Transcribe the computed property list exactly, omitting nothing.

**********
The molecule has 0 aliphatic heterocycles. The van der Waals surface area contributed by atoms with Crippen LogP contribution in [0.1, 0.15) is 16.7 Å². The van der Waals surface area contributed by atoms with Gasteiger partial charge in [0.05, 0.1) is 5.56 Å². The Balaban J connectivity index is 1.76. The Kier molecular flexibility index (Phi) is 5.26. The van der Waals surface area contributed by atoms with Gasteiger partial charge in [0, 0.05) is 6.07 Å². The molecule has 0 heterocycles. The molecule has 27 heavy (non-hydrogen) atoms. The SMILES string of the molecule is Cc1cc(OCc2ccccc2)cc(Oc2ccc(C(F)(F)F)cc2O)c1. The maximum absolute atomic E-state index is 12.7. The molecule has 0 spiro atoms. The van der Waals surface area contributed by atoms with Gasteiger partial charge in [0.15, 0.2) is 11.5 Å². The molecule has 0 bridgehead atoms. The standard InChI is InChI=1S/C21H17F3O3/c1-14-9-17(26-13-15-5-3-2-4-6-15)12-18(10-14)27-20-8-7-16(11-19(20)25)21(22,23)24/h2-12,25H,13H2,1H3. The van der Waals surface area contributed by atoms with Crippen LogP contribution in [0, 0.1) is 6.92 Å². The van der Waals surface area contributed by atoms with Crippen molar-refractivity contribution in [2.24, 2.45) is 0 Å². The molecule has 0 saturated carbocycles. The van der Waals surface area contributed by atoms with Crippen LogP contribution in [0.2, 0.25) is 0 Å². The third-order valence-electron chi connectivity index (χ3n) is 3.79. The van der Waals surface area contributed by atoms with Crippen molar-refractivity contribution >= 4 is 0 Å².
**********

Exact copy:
The molecule has 0 aliphatic heterocycles. The van der Waals surface area contributed by atoms with Crippen LogP contribution in [0.1, 0.15) is 16.7 Å². The van der Waals surface area contributed by atoms with Gasteiger partial charge in [0.05, 0.1) is 5.56 Å². The Balaban J connectivity index is 1.76. The Kier molecular flexibility index (Phi) is 5.26. The van der Waals surface area contributed by atoms with Gasteiger partial charge in [0, 0.05) is 6.07 Å². The molecule has 0 heterocycles. The molecule has 27 heavy (non-hydrogen) atoms. The SMILES string of the molecule is Cc1cc(OCc2ccccc2)cc(Oc2ccc(C(F)(F)F)cc2O)c1. The maximum absolute atomic E-state index is 12.7. The molecule has 0 spiro atoms. The van der Waals surface area contributed by atoms with Gasteiger partial charge in [0.15, 0.2) is 11.5 Å². The molecule has 0 bridgehead atoms. The standard InChI is InChI=1S/C21H17F3O3/c1-14-9-17(26-13-15-5-3-2-4-6-15)12-18(10-14)27-20-8-7-16(11-19(20)25)21(22,23)24/h2-12,25H,13H2,1H3. The van der Waals surface area contributed by atoms with Crippen LogP contribution in [0, 0.1) is 6.92 Å². The van der Waals surface area contributed by atoms with Crippen molar-refractivity contribution in [2.24, 2.45) is 0 Å². The molecule has 0 saturated carbocycles. The van der Waals surface area contributed by atoms with Crippen LogP contribution in [0.2, 0.25) is 0 Å². The third-order valence-electron chi connectivity index (χ3n) is 3.79. The van der Waals surface area contributed by atoms with Crippen molar-refractivity contribution >= 4 is 0 Å².